Historical Sites

Keene’s Sawmill

22 Myrtle St, Duxbury, MA 02332, USA

(781) 934-1100 ext. 5471

Owned By: Town of Duxbury

Keene’s Brook flows through this small historic site. In the 18th century, a sawmill produced boxes for cranberries here. Portions of the granite structure remain in place.


Josiah Keene acquired the land surrounding Keene’s Brook, in the Ashdod neighborhood of Duxbury, around 1700. He or one of his family members built a sawmill at this site. The dam created Keene’s Mill Pond, just upstream, on the other side of Keene Street. Lumber was produced here, but ultimately the water supply was not sufficient to sustain the mill for the long term. Shingles and barrel staves were produced here as well.

Prior to European contact, the Mattakeeset band of the Massachuseuk (or Massachusett) Native American tribe lived for thousands of years in the North River watershed. Their village included most of today’s Pembroke and Hanson as well as parts of Duxbury. Meanwhile the Patuxet band of the Wampanoag tribe inhabited the Jones River watershed, and the area now known as Kingston, Plymouth and Duxbury. This property lies within the upper portion of the South River watershed — right between those two territories. It’s possible that both tribes utilized the area.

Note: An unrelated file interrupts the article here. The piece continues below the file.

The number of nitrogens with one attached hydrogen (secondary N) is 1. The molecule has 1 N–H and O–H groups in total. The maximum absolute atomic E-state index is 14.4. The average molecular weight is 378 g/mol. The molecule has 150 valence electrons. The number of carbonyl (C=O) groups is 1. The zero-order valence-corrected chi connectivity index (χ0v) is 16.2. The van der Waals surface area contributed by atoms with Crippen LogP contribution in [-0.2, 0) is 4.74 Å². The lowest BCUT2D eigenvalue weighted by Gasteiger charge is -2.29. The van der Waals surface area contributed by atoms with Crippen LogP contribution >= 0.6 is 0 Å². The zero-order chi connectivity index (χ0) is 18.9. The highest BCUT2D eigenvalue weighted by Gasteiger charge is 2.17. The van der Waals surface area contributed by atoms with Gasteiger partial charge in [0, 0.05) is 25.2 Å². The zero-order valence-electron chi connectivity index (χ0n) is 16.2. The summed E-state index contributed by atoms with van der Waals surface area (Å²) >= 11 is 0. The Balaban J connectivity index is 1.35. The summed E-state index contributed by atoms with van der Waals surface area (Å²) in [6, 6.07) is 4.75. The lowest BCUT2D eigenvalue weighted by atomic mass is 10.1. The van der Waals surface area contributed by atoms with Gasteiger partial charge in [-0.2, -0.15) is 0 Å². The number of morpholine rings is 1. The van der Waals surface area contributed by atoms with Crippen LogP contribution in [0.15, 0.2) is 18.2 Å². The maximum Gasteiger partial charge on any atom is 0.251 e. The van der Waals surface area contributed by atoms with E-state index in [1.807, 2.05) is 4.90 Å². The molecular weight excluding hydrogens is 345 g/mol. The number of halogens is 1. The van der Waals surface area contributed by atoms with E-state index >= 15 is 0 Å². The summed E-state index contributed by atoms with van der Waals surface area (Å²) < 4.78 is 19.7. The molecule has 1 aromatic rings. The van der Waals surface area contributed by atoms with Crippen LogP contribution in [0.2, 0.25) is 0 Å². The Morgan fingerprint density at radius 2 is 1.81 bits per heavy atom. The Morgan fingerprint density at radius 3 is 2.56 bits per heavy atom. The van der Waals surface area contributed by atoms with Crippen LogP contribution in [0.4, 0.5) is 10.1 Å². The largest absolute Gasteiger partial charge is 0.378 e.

Trail Description

This particular site doesn’t have trails, but just across the street you can explore the John Rubin Path, a 1-mile loop through the woods with views of the South River and its surrounding wetlands. For more information, see our listing for Camp Wing Conservation Area.

Habitats and Wildlife

Keene’s Brook finds its source in the wetlands between Congress, Taylor, Union and Keene streets. It flows through today’s Camp Wing property and into Keene’s Sawmill Pond. Just downstream of the sawmill site, it flows into the South River. The South River remains a narrow and mostly un-navigable stream until it enters Chandler Pond in Marshfield. From there it flows through Marshfield Center, winding through salt marshes all the way to Rexhame. Turning northward, it then flows for 3 miles between Humarock and the mainland to Fourth Cliff, where it joins the North River at its outlet to the sea.

22 Myrtle St, Duxbury, MA 02332, USA

Historic Site: Yes

Park: No

Beach: No

Boat Launch: No

Lifeguards: No

Size: 0.25 acre

Hours: Dawn to Dusk

Parking: Limited on-site parking.

Cost: Free

Trail Difficulty: Easy

Dogs: Dogs must remain on leash or under control at all times. Scoop the poop!

Boat Ramp: No

ADA Access: No

Scenic Views: Yes

Waterbody/Watershed: Keene's Brook (South River watershed)

Other Things to Do at This Site